More information about the LDSD mission is available online at:
For more information about Wallops Flight Facility, visit:
NASA's Space Technology Mission Directorate in Washington funds the LDSD mission, a cooperative effort led by NASA's Jet Propulsion Laboratory in Pasadena, California. JPL is home to the LDSD project manager, Mark Adler, and its principal investigator, Ian Clark. NASA's Marshall Space Flight Center, in Huntsville, Alabama, manages LDSD within the Technology Demonstration Mission Program Office. NASA’s Wallops Flight Facility in Virginia is coordinating support with the Pacific Missile Range Facility and providing the balloon systems for the LDSD test.
Rebecca Hudson
NASA's Wallops Flight Facility, Wallops Island, Va.
 
NASA Sets Media Coverage for Saucer-Shaped Test Vehicle Flight in Hawaii
NASA's Low-Density Supersonic Decelerator (LDSD) project will fly a rocket-powered, saucer-shaped test vehicle into near-space next week from the U.S. Navy's Pacific Missile Range Facility in Kauai, Hawaii. Several events are planned for reporters who would like to cover this unique space technology engineering test flight.
On Monday, June 2, reporters who have previously received access clearance from the U.S. Navy are invited to the Pacific Missile Range Facility (PMRF) in Kauai to attend a news conference about the test. After the televised briefing at 8 a.m. HST, reporters in attendance will be offered a behind-the-scenes tour of the facility and LDSD operations. Reporters planning to attend the Monday briefing must arrive at PMRF no later than 7 a.m. for escort onto the facility.
Journalists unable to attend can participate in the briefing via teleconference and should contact David Steitz at david.steitz@nasa.gov or 202-236-5829 for dial-in information.
Briefing panelists include:
-- U.S. Navy Capt. Bruce Hay, PMRF Commanding Officer
-- Mike Gazarik, Associate Administrator of the Space Technology Mission Directorate at NASA Headquarters, Washington
--Mark Adler, LDSD Project Manager at NASA's Jet Propulsion Laboratory (JPL) in Pasadena, California
--Ian Clark, LDSD principal investigator at JPL
Gazarik will be available for live television interviews from midnight - 6 a.m. (6 a.m. - noon EDT) Monday. To reserve an interview time and get satellite coordinates, media should contact David Steitz.
NASA has identified six potential dates for launch of the high-altitude balloon carrying the LDSD experiment: June 3, 5, 7, 9, 11 and 14. Decisions to attempt launch of the LDSD test will be made the day before each launch opportunity date. NASA will issue launch advisories via the mission website, media advisories and on Twitter at:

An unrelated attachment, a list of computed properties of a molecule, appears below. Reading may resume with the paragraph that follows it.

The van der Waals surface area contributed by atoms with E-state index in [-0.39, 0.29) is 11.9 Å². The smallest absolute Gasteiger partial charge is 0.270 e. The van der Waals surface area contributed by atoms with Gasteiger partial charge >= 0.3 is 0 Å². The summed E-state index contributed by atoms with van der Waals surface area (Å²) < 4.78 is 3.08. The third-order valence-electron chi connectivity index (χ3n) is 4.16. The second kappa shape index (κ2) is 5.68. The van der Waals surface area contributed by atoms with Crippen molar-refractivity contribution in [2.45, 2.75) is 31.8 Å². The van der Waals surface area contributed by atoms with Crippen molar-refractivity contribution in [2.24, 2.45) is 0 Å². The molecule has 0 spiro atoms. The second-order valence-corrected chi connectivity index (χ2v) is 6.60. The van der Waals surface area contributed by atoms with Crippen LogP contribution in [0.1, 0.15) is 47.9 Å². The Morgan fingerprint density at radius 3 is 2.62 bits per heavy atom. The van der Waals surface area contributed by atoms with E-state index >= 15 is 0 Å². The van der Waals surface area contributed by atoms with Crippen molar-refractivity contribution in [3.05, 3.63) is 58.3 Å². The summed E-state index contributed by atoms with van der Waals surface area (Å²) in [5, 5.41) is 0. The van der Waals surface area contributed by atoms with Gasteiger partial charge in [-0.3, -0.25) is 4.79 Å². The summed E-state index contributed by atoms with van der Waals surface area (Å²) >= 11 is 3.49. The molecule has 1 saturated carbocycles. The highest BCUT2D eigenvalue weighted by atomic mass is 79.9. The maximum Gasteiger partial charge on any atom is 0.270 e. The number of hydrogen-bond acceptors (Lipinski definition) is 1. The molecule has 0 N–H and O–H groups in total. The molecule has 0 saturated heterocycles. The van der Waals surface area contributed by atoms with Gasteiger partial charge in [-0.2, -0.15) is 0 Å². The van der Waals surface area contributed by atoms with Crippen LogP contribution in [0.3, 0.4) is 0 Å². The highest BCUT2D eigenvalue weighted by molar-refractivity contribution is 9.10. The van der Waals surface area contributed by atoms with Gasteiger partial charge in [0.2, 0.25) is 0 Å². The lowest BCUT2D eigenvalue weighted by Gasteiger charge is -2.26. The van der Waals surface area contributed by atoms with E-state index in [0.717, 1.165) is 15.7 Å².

and
On launch attempt days, journalists are invited to PMRF to watch the liftoff and flight of the balloon carrying the LDSD. The June 3 launch window extends from 8 a.m. to 9:30 a.m. HST.
After the balloon launch, reporters will be able to watch flight events as they unfold on monitors at the LDSD media center located in the PMRF hangar. Reporters must arrive each balloon launch attempt day no later than 7 a.m. for escort onto the base. Journalists should follow the LDSD mission website for daily launch window dates and times.
NASA's LDSD carries several onboard cameras. It is expected that video of selected portions of the test, including the rocket-powered ascent, will be downlinked and streamed live to several NASA websites. Reporters not attending can watch the balloon launch and subsequent test on NASA TV, or on the web at:
and
Live commentary is expected to begin at 7:45 a.m. HST (1:45 p.m. EDT). For NASA TV streaming video, downlink and updated scheduling information, visit:
After the balloon reaches an altitude of 120,000 feet, the rocket-powered test vehicle will be dropped. Seconds later, its motor will fire, carrying it to 180,000 feet and as fast as Mach 3.8. LDSD carries several onboard cameras.
More information about the LDSD space technology demonstration mission is online at:
NASA's Space Technology Mission Directorate funds the LDSD mission, a cooperative effort led by JPL. NASA's Marshall Space Flight Center in Huntsville, Alabama, manages LDSD within the Technology Demonstration Mission Program Office. NASA's Wallops Flight Facility in Wallops Island, Virginia, is coordinating support with the Pacific Missile Range Facility and providing the balloon systems for the LDSD test.
For more information about the Space Technology Mission Directorate, visit:
 
NASA
Guillermo Gonzalo Sánchez Achutegui